A General History of Music, from the Earliest Times to the Present: Volume 1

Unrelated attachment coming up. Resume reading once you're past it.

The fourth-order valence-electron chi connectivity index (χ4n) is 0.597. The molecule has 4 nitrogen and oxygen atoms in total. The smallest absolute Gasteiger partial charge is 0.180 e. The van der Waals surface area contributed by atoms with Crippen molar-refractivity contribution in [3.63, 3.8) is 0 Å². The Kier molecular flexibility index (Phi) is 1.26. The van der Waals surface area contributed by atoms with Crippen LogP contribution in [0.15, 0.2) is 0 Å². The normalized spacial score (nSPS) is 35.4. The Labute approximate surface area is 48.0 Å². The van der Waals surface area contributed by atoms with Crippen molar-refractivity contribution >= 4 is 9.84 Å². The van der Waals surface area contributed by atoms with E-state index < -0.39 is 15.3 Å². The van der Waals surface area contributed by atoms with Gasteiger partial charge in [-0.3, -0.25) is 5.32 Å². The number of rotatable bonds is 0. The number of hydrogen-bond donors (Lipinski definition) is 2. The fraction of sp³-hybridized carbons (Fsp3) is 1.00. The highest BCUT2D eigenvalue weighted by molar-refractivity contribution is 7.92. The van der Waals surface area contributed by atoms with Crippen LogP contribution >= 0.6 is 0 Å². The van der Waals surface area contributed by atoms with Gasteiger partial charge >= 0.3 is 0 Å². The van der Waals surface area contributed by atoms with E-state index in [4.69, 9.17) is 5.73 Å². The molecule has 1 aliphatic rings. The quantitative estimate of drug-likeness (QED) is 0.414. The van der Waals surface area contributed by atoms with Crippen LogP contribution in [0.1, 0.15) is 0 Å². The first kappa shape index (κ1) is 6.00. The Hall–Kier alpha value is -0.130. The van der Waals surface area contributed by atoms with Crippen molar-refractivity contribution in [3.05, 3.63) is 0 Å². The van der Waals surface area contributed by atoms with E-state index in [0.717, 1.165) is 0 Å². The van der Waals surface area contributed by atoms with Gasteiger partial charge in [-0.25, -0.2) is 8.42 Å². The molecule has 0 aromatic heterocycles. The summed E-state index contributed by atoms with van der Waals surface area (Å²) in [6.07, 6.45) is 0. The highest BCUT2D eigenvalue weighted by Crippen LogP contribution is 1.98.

The writer, composer and organist Thomas Busby (1754–1838) is best remembered for his highly entertaining Concert Room and Orchestra Anecdotes (1825), which paints a vivid picture of musical life at the time. The son of a coach painter, Busby was originally articled to the composer Jonathan Battishill, but found the experience unrewarding. His compositions (many now lost) include songs, theatre music and oratorios. His literary output included journal articles and monographs, among them A Grammar of Music (also reissued in this series) and A General History of Music. First published in 1819, this two-volume work proved controversial as it was alleged that Busby had plagiarised the great histories of Burney and Hawkins (also available in the Cambridge Library Collection). However, acknowledging his indebtedness to them, Busby provided a popular interpretation of their work for the general reader. Volume 1 covers the period from the ancient Greeks and Romans to the Renaissance and the invention of printing.